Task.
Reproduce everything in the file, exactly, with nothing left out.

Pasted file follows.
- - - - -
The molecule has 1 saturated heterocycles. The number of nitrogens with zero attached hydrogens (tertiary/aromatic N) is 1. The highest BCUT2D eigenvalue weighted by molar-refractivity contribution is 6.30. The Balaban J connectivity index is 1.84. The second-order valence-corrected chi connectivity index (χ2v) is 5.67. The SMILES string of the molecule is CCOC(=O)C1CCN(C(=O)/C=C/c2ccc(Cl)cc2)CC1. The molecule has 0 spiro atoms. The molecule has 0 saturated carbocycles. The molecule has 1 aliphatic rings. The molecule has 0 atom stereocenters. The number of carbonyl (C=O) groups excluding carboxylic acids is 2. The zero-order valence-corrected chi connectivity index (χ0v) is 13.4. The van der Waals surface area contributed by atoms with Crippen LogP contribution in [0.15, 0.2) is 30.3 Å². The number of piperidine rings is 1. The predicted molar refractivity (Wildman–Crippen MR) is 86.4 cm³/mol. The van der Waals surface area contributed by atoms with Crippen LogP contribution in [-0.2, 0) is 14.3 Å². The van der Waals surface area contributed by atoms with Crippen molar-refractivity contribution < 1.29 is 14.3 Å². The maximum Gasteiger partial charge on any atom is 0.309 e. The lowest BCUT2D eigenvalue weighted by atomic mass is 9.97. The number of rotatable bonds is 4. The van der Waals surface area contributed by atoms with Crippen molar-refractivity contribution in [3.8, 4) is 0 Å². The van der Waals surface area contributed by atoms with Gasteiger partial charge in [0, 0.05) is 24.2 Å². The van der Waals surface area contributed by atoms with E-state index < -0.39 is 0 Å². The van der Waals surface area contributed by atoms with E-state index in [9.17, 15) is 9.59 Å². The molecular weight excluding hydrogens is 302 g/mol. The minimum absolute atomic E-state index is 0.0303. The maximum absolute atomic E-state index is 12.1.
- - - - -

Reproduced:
The molecule has 1 saturated heterocycles. The number of nitrogens with zero attached hydrogens (tertiary/aromatic N) is 1. The highest BCUT2D eigenvalue weighted by molar-refractivity contribution is 6.30. The Balaban J connectivity index is 1.84. The second-order valence-corrected chi connectivity index (χ2v) is 5.67. The SMILES string of the molecule is CCOC(=O)C1CCN(C(=O)/C=C/c2ccc(Cl)cc2)CC1. The molecule has 0 spiro atoms. The molecule has 0 saturated carbocycles. The molecule has 1 aliphatic rings. The molecule has 0 atom stereocenters. The number of carbonyl (C=O) groups excluding carboxylic acids is 2. The zero-order valence-corrected chi connectivity index (χ0v) is 13.4. The van der Waals surface area contributed by atoms with Crippen LogP contribution in [0.15, 0.2) is 30.3 Å². The number of piperidine rings is 1. The predicted molar refractivity (Wildman–Crippen MR) is 86.4 cm³/mol. The van der Waals surface area contributed by atoms with Crippen LogP contribution in [-0.2, 0) is 14.3 Å². The van der Waals surface area contributed by atoms with Crippen molar-refractivity contribution < 1.29 is 14.3 Å². The maximum Gasteiger partial charge on any atom is 0.309 e. The lowest BCUT2D eigenvalue weighted by atomic mass is 9.97. The number of rotatable bonds is 4. The van der Waals surface area contributed by atoms with Crippen molar-refractivity contribution in [3.8, 4) is 0 Å². The van der Waals surface area contributed by atoms with Gasteiger partial charge in [0, 0.05) is 24.2 Å². The van der Waals surface area contributed by atoms with E-state index < -0.39 is 0 Å². The van der Waals surface area contributed by atoms with E-state index in [9.17, 15) is 9.59 Å². The molecular weight excluding hydrogens is 302 g/mol. The minimum absolute atomic E-state index is 0.0303. The maximum absolute atomic E-state index is 12.1.